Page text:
Sunday, July 08, 2012

"Car Free Day" in Jakarta

People took over the roads on bikes and on foot to enjoy Jakarta's Car Free Day. The often extremely congested city has introduced car free days every Sunday, to help reduce harmful emissions.

A father holds his child while riding a bicycle during Car Free Day at the main street in Jakarta July 8, 2012. Since May, Jakarta has increased the frequency of car-free days from twice a month to every Sunday in a bid to bring down the level of carbon emissions in the heavily polluted metropolis, Governor Fauzi Bowo said last month, local media reported. On Sunday, all motorized vehicles will be barred from entering two of the capital's busiest streets - Jalan Sudirman and Jalan Thamrin - from 6 a.m. to 11 a.m. on car-free days.

Angry Birds balloons are seen as people run during Car Free Day at the main street in Jakarta.

People ride bicycles during Car Free Day at the main street in Jakarta.

[Photos by Beawiharta/Reuters. Link]

Tuesday, June 19, 2012

Vietnam law bans smoking in public

Vietnam has passed a law banning smoking in public places and all tobacco advertising, an official said Tuesday.

The law, passed by 440 out of 468 national assembly deputies on Monday, also makes it illegal to sell tobacco products to anyone under 18 years old, said the parliamentary official, who did not want to be named.

It will take effect from next May, state media said.

Smoking in public places -- including schools, hospitals, office buildings and on public transport -- was banned once already in 2010 by a government decree, which also raised tax on tobacco and restricted the sale of cigarettes.

But that order was widely ignored, with smoking in public places widespread and cigarettes available at small kiosks on nearly every street in the capital Hanoi.

The anti-smoking campaign group Southeast Asia Tobacco Control Alliance (SEATCA) welcomed the new law -- the full text of which has not yet been released -- saying it was a "historic and important milestone" for the country.


Tuesday, April 24, 2012

NEW SPECIE: The Philippine Purple Crab

Just when we thought we humans knew and conquered anything and everything, still our region reveals new species almost yearly! In 2010-2011, 200 new species was discovered in Southeast Asia.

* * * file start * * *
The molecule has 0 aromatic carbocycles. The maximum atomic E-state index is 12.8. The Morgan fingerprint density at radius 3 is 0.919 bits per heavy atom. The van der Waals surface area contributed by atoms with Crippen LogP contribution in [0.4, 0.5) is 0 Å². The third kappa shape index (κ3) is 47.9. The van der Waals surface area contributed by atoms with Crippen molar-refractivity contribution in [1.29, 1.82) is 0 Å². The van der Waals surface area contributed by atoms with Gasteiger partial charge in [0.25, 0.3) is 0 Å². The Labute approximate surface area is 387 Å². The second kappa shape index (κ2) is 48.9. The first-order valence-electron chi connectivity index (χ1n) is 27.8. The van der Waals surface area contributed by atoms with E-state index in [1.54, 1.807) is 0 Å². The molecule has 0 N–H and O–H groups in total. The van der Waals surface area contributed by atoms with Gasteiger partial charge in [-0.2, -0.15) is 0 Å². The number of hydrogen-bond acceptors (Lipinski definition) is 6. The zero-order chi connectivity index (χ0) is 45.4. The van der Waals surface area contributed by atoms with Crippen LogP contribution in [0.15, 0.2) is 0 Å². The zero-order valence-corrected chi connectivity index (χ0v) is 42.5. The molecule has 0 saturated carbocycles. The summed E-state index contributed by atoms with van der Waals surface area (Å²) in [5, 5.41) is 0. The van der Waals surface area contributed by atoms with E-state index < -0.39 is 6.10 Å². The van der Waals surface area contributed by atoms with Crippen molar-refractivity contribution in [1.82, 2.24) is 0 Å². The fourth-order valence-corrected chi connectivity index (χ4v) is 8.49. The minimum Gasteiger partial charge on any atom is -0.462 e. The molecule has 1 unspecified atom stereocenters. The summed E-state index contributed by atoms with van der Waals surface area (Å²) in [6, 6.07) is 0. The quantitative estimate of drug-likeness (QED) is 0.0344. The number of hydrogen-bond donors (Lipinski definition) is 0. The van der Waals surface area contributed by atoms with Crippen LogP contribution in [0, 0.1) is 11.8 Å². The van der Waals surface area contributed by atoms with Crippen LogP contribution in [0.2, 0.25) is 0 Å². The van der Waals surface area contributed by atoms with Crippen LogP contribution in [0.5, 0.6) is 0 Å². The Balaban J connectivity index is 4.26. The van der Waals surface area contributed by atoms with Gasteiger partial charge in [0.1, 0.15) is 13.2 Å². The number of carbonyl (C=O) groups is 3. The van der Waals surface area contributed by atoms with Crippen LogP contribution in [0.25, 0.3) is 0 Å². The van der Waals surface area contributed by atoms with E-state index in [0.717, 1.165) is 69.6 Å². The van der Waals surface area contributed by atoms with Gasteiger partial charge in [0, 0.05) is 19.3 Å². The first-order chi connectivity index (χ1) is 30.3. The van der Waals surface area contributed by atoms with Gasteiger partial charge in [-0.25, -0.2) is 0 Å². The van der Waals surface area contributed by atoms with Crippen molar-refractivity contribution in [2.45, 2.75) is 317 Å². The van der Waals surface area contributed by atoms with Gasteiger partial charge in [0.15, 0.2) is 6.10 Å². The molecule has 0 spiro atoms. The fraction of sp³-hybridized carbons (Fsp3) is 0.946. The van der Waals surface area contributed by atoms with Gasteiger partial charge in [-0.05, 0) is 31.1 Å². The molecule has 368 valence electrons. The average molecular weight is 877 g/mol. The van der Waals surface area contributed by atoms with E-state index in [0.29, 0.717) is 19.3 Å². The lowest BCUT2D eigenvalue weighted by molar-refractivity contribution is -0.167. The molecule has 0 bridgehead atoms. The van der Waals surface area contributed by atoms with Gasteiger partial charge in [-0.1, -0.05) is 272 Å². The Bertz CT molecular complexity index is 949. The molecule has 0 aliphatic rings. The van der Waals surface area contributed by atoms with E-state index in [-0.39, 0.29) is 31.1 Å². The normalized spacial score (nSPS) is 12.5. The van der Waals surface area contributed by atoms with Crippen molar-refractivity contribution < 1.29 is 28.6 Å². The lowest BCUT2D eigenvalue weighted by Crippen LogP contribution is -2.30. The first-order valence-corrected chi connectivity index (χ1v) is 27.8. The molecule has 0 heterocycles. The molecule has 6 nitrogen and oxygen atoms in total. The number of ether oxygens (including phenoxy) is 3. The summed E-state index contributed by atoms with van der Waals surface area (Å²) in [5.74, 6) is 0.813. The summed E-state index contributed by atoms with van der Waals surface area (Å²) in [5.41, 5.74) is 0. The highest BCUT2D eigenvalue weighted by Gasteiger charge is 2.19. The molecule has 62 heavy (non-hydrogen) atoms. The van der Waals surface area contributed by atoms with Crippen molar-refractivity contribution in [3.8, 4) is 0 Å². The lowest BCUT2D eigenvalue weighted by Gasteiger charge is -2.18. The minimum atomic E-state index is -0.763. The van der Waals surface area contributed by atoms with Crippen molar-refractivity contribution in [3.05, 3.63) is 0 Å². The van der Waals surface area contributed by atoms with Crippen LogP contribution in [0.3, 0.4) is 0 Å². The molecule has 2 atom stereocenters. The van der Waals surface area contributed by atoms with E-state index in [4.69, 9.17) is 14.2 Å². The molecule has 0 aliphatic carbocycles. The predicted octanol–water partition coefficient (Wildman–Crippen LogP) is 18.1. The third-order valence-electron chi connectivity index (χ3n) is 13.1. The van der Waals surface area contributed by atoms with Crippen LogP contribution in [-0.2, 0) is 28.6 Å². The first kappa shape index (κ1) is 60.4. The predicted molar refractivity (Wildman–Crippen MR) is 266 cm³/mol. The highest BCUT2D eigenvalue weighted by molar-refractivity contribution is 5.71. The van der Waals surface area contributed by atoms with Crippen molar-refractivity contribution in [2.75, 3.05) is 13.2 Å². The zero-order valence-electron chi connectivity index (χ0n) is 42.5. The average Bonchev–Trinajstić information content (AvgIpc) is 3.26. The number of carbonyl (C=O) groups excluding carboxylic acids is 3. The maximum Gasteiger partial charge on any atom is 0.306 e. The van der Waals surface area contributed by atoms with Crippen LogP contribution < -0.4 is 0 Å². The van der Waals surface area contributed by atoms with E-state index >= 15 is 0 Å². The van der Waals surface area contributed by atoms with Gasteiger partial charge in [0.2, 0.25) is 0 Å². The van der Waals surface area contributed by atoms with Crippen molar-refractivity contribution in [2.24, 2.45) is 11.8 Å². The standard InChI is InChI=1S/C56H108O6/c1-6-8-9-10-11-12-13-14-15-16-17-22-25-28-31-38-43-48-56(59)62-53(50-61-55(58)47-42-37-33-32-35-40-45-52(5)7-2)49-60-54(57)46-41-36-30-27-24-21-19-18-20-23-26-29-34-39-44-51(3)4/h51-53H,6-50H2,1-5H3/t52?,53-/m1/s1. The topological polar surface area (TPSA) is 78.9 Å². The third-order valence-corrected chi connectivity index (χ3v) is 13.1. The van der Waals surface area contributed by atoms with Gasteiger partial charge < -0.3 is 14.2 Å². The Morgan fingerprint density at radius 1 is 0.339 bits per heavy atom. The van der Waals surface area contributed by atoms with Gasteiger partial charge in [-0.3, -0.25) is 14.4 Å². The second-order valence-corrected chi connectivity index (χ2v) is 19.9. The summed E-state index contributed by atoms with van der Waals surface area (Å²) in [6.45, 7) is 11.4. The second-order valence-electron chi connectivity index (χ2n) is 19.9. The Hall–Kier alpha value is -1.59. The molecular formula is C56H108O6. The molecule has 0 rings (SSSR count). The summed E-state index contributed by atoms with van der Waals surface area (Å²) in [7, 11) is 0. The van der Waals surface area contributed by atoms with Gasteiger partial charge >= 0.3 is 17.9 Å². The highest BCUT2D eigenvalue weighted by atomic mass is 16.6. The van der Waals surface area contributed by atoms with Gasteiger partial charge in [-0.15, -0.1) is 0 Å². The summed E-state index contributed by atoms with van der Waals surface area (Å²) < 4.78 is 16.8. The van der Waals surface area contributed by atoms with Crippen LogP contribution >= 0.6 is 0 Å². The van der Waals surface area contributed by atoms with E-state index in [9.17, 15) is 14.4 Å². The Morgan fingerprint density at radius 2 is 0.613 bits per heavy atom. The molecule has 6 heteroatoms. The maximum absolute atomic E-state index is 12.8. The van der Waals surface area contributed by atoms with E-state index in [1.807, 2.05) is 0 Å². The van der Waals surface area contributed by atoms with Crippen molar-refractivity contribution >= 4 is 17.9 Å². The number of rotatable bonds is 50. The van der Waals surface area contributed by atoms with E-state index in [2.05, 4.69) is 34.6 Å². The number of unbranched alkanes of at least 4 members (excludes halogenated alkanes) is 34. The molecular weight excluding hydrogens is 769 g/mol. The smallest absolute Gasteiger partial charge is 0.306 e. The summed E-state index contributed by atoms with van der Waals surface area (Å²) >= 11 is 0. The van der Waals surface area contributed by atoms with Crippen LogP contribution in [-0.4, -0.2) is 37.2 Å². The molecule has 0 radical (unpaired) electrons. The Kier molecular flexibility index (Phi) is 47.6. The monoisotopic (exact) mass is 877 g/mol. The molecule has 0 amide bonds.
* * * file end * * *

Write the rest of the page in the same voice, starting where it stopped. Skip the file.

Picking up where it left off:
Four new species of colorful crustaceans have been discovered in the Philippines. The crab's brilliant hues may simply help the species recognize its brethren, said study author Hendrik Freitag, of the Senckenberg Museum of Zoology in Dresden, Germany.

A purple crab stares down the camera in the Philippine island of Palawan in an undated picture. The colorful crustacean, dubbed Insulamon palawanense, is one of four new species in the Insulamon genus described in a recent study.

Including the previously known I. unicorn, all five Insulamon species are exclusively freshwater creatures, spending their days burrowing in muddy holes and emerging at night to feed.

That's an unusual life cycle for a crab—most of the world's known crabs migrate to the sea at some point to spawn, Freitag said.

A view of the underside of an I. magnum female reveals the eggs she's carrying.

After finding the new Philippine species, Freitag and students from Ateneo de Manila University plan to survey the Philippines' Mindoro Island, where many habitats are already pressured by mining.

"Many new species can be expected," he said.


Saturday, March 24, 2012

Nyepi Day -Balinese New Year

Nyepi is a Balinese "Day of Silence" that is commemorated every Isaawarsa (Saka new year) according to the Balinese calendar (in 2012, it falls on March 23rd). It is a day of silence, fasting, and meditation. The day following Nyepi is also celebrated as New year. Observed from 6 a.m. until 6 a.m. the next morning.